Image source, Getty Images
By Michael Race
Business reporter, BBC News
The UK's inflation rate jumped unexpectedly last month with the cost of living rising faster here than in most of the world's advanced economies.
Price rises rose by 10.4% in the year to February, in contrast to the US and the Eurozone where inflation has eased to 6% and 8.5% respectively.
Inflation is volatile and reading too much into one month's figures would be a mistake, however, the UK's inflation rate has been persistently higher on average compared to the US and other large economies in Europe over the past year.
With the cost of living continuing to eat away at household budgets - many are starting to ask: Does the UK have its own inflation problem?
We look at three factors driving up prices:
1. Food price rises
One of the main drivers of February's inflation rise was the price of food in the UK continuing to surge.
Food inflation was up 18.2% last month compared to the same time a year earlier, with salad and vegetable shortages driving the latest rises in costs for customers.
Tomatoes, peppers and cucumbers have been some of the goods in short supply largely due to extreme weather in Spain and North Africa hitting harvests. In the winter, the UK imports a lot of such produce from abroad.
The shortages have also been compounded by high energy prices in the UK leading to vegetable growers and farmers cutting down on crop yields or avoiding producing certain foods at all due to rising running costs, according to Minette Batters, president of the National Farmers Union (NFU).
She says its a "it's a very complex picture" but all of the union's surveys of growers show that businesses are contracting and the more the sector shrinks "the less there is, the rationing comes in and that just drives further food inflation".
Farmers have also argued that retailers and supermarkets are not paying a fair price for them for their produce, and the government's food tsar has said supermarkets having "fixed-price contracts" with suppliers means when food is scarce, some producers opt to sell less to the UK and more elsewhere in Europe.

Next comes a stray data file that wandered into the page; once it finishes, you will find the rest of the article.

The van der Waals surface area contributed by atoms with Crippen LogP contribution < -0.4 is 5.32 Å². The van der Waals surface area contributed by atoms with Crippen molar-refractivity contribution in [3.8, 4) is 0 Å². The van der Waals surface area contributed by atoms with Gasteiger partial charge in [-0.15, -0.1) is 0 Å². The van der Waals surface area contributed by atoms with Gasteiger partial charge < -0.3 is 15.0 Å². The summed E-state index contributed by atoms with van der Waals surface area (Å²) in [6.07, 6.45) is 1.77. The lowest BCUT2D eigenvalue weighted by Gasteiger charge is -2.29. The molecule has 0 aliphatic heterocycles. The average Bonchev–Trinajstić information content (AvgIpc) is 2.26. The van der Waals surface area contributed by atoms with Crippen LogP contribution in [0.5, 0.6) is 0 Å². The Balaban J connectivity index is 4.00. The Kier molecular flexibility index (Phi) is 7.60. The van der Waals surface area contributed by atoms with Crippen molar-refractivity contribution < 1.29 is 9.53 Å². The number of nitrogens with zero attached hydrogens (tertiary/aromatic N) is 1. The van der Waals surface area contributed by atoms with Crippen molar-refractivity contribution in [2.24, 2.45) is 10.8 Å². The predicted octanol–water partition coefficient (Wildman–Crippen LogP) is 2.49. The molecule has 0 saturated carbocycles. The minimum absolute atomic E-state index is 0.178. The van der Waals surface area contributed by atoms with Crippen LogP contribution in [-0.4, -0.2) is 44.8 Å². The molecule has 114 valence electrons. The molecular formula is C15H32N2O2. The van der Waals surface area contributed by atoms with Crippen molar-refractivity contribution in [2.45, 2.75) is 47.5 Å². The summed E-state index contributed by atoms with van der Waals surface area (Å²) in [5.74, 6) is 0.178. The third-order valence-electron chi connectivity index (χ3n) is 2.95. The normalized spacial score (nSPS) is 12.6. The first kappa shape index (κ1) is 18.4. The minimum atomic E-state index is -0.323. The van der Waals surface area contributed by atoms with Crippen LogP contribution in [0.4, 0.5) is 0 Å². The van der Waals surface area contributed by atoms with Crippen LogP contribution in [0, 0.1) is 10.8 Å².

2. Wholesale gas prices
Energy bills have risen globally since Russia invaded Ukraine. However, the impact felt in the UK by higher gas prices has been harder for households and businesses than their counterparts in other advanced economies.
Analysts say the UK is more exposed to rises in the prices of wholesale gas.
Jonathan Haskel, a member of the Bank of England's Monetary Policy Committee which decides on interest rates, has said previously the UK appeared to be one of the "most susceptible" countries to energy price shocks.
He cited the UK being a bigger user of gas to heat homes and keep lights on than other European countries. He also added that gas was transferred mostly via pipelines from a handful of suppliers, whereas the US produced most of its own gas and relied more on Liquefied Natural Gas (LNG).
Taxes being lower on electricity and gas paid by UK consumers compared to their European neighbours meant when wholesale gas prices rise, UK energy bills "would be expected" to go up more than others.
On the upside, this means bills should fall more quickly when the wholesale prices come down, as they are expected to in the coming months.
Martin Beck, chief economic adviser to consultancy the EY Item Club, says February's rise is a "flash in the pan".
"Things will improve quickly - it's bad news today," he adds.
3. Worker shortages and wage rises
The energy price shock is a major driver of the prolonged high inflation in the UK, but it's not the only cause with the UK also having a major worker shortage.
During the pandemic, all major countries saw their workforce shrink.
But while most leading economies have since recovered, the UK still has about 400,000 more people not working than in December 2019.
A study by the think tanks Centre for European Reform and UK in a Changing Europe suggests there are 330,000 fewer workers in the UK as a result of Brexit, with sectors such as transport, hospitality and retail have been particularly hard hit.
Image source, Getty Images
Other reasons include young people opting to study rather than work, older people retiring early, and more people being off work due to long-term sickness.
The shortage of workers has helped drive up pay packets with employers shelling out more to attract and retain staff.
Bank of England governor Andrew Baily warned workers asking for pay rises last year, saying it could push inflation out of control, though unions argue they are required to cope with the rising cost of living.
Experts are still predicting price rises to slow in the coming months, but if the UK gets more surprises like February's and high inflation persists, more questions will emerge of why the UK is an outlier.